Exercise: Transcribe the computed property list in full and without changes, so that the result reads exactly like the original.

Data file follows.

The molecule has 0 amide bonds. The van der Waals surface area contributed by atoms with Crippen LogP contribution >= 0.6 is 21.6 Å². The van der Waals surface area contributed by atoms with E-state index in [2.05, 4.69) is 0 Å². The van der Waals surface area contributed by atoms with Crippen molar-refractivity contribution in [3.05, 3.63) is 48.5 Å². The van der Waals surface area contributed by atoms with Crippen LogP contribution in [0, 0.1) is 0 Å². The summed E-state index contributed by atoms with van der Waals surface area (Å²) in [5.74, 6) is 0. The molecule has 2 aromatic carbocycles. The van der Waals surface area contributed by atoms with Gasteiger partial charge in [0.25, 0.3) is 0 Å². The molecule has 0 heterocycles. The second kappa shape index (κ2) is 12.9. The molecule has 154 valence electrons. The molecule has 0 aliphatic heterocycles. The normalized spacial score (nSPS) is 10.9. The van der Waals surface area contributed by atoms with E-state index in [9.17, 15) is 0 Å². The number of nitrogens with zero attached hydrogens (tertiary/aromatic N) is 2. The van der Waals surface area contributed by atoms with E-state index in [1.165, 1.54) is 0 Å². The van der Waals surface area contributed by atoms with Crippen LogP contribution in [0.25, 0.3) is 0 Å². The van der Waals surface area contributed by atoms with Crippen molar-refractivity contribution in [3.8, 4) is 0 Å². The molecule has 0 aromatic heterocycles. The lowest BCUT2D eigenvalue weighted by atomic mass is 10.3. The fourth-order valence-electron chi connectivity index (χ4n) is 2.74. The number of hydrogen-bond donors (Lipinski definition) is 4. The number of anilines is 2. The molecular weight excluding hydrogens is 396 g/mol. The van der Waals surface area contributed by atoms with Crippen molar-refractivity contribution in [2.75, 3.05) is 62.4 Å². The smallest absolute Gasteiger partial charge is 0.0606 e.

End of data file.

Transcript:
The molecule has 0 amide bonds. The van der Waals surface area contributed by atoms with Crippen LogP contribution >= 0.6 is 21.6 Å². The van der Waals surface area contributed by atoms with E-state index in [2.05, 4.69) is 0 Å². The van der Waals surface area contributed by atoms with Crippen molar-refractivity contribution in [3.05, 3.63) is 48.5 Å². The van der Waals surface area contributed by atoms with Crippen LogP contribution in [0, 0.1) is 0 Å². The summed E-state index contributed by atoms with van der Waals surface area (Å²) in [5.74, 6) is 0. The molecule has 2 aromatic carbocycles. The van der Waals surface area contributed by atoms with Gasteiger partial charge in [0.25, 0.3) is 0 Å². The molecule has 0 heterocycles. The second kappa shape index (κ2) is 12.9. The molecule has 154 valence electrons. The molecule has 0 aliphatic heterocycles. The normalized spacial score (nSPS) is 10.9. The van der Waals surface area contributed by atoms with E-state index in [9.17, 15) is 0 Å². The number of nitrogens with zero attached hydrogens (tertiary/aromatic N) is 2. The van der Waals surface area contributed by atoms with E-state index in [1.165, 1.54) is 0 Å². The van der Waals surface area contributed by atoms with Crippen LogP contribution in [0.25, 0.3) is 0 Å². The van der Waals surface area contributed by atoms with Crippen molar-refractivity contribution in [3.8, 4) is 0 Å². The molecule has 0 aromatic heterocycles. The lowest BCUT2D eigenvalue weighted by atomic mass is 10.3. The fourth-order valence-electron chi connectivity index (χ4n) is 2.74. The number of hydrogen-bond donors (Lipinski definition) is 4. The number of anilines is 2. The molecular weight excluding hydrogens is 396 g/mol. The van der Waals surface area contributed by atoms with Crippen molar-refractivity contribution in [2.75, 3.05) is 62.4 Å². The smallest absolute Gasteiger partial charge is 0.0606 e.